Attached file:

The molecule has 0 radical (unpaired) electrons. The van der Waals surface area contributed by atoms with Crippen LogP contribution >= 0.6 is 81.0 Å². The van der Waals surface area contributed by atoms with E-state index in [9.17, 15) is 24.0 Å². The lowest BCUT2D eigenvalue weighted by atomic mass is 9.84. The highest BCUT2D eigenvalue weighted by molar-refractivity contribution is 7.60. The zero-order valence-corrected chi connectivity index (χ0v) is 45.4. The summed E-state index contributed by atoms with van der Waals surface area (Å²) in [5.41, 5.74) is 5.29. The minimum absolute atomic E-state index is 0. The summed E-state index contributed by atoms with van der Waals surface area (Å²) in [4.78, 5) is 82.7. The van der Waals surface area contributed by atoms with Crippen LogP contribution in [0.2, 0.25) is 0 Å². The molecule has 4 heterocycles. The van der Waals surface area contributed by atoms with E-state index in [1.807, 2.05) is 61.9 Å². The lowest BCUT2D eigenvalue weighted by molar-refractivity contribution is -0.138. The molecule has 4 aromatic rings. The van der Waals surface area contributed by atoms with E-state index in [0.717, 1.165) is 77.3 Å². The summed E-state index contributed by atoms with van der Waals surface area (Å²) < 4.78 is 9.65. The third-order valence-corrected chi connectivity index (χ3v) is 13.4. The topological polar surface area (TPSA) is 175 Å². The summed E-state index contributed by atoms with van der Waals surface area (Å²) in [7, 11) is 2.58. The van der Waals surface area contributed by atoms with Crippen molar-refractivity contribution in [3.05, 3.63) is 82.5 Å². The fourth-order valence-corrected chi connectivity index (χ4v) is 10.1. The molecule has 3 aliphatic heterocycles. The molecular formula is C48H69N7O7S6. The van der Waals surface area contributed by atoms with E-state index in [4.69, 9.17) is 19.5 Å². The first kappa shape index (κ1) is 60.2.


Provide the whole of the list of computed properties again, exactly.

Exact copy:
The molecule has 0 radical (unpaired) electrons. The van der Waals surface area contributed by atoms with Crippen LogP contribution >= 0.6 is 81.0 Å². The van der Waals surface area contributed by atoms with E-state index in [9.17, 15) is 24.0 Å². The lowest BCUT2D eigenvalue weighted by atomic mass is 9.84. The highest BCUT2D eigenvalue weighted by molar-refractivity contribution is 7.60. The zero-order valence-corrected chi connectivity index (χ0v) is 45.4. The summed E-state index contributed by atoms with van der Waals surface area (Å²) in [5.41, 5.74) is 5.29. The minimum absolute atomic E-state index is 0. The summed E-state index contributed by atoms with van der Waals surface area (Å²) in [4.78, 5) is 82.7. The van der Waals surface area contributed by atoms with Crippen LogP contribution in [0.2, 0.25) is 0 Å². The molecule has 4 heterocycles. The van der Waals surface area contributed by atoms with E-state index in [1.807, 2.05) is 61.9 Å². The lowest BCUT2D eigenvalue weighted by molar-refractivity contribution is -0.138. The molecule has 4 aromatic rings. The van der Waals surface area contributed by atoms with E-state index in [0.717, 1.165) is 77.3 Å². The summed E-state index contributed by atoms with van der Waals surface area (Å²) < 4.78 is 9.65. The third-order valence-corrected chi connectivity index (χ3v) is 13.4. The topological polar surface area (TPSA) is 175 Å². The summed E-state index contributed by atoms with van der Waals surface area (Å²) in [7, 11) is 2.58. The van der Waals surface area contributed by atoms with Crippen molar-refractivity contribution in [3.05, 3.63) is 82.5 Å². The fourth-order valence-corrected chi connectivity index (χ4v) is 10.1. The molecule has 3 aliphatic heterocycles. The molecular formula is C48H69N7O7S6. The van der Waals surface area contributed by atoms with E-state index in [4.69, 9.17) is 19.5 Å². The first kappa shape index (κ1) is 60.2.